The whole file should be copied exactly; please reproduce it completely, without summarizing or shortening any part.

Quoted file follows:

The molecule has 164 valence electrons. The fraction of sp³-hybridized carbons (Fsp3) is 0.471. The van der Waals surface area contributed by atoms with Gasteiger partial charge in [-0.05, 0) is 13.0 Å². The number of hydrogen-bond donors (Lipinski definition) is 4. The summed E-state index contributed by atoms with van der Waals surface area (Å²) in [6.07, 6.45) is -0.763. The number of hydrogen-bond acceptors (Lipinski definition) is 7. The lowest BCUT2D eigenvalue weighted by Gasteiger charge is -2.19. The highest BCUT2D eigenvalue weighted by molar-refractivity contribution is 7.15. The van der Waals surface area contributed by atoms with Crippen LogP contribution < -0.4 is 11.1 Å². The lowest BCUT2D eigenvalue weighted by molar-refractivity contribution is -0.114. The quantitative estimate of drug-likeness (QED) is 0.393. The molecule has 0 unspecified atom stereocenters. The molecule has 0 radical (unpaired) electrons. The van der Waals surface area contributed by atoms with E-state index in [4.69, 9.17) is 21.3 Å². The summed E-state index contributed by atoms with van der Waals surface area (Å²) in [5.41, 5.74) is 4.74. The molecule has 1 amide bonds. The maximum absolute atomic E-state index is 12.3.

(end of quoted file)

The molecule has 164 valence electrons. The fraction of sp³-hybridized carbons (Fsp3) is 0.471. The van der Waals surface area contributed by atoms with Gasteiger partial charge in [-0.05, 0) is 13.0 Å². The number of hydrogen-bond donors (Lipinski definition) is 4. The summed E-state index contributed by atoms with van der Waals surface area (Å²) in [6.07, 6.45) is -0.763. The number of hydrogen-bond acceptors (Lipinski definition) is 7. The lowest BCUT2D eigenvalue weighted by Gasteiger charge is -2.19. The highest BCUT2D eigenvalue weighted by molar-refractivity contribution is 7.15. The van der Waals surface area contributed by atoms with Crippen LogP contribution < -0.4 is 11.1 Å². The lowest BCUT2D eigenvalue weighted by molar-refractivity contribution is -0.114. The quantitative estimate of drug-likeness (QED) is 0.393. The molecule has 0 unspecified atom stereocenters. The molecule has 0 radical (unpaired) electrons. The van der Waals surface area contributed by atoms with E-state index in [4.69, 9.17) is 21.3 Å². The summed E-state index contributed by atoms with van der Waals surface area (Å²) in [5.41, 5.74) is 4.74. The molecule has 1 amide bonds. The maximum absolute atomic E-state index is 12.3.